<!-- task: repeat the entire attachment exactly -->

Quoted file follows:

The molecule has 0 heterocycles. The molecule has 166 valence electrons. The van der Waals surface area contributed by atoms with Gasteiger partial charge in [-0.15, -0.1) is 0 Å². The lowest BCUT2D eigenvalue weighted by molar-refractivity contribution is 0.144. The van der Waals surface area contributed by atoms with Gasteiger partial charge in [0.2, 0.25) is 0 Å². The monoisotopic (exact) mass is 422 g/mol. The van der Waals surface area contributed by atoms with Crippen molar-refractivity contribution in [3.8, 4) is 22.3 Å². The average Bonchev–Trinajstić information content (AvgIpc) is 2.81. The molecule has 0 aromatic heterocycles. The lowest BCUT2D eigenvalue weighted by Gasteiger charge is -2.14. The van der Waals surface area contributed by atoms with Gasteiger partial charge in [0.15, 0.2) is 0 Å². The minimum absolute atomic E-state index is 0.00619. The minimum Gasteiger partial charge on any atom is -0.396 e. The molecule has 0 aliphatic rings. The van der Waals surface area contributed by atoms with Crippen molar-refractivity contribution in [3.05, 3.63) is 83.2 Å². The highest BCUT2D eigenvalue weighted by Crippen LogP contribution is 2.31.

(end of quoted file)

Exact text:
The molecule has 0 heterocycles. The molecule has 166 valence electrons. The van der Waals surface area contributed by atoms with Gasteiger partial charge in [-0.15, -0.1) is 0 Å². The lowest BCUT2D eigenvalue weighted by molar-refractivity contribution is 0.144. The van der Waals surface area contributed by atoms with Gasteiger partial charge in [0.2, 0.25) is 0 Å². The monoisotopic (exact) mass is 422 g/mol. The van der Waals surface area contributed by atoms with Crippen molar-refractivity contribution in [3.8, 4) is 22.3 Å². The average Bonchev–Trinajstić information content (AvgIpc) is 2.81. The molecule has 0 aromatic heterocycles. The lowest BCUT2D eigenvalue weighted by Gasteiger charge is -2.14. The van der Waals surface area contributed by atoms with Gasteiger partial charge in [0.15, 0.2) is 0 Å². The minimum absolute atomic E-state index is 0.00619. The minimum Gasteiger partial charge on any atom is -0.396 e. The molecule has 0 aliphatic rings. The van der Waals surface area contributed by atoms with Crippen molar-refractivity contribution in [3.05, 3.63) is 83.2 Å². The highest BCUT2D eigenvalue weighted by Crippen LogP contribution is 2.31.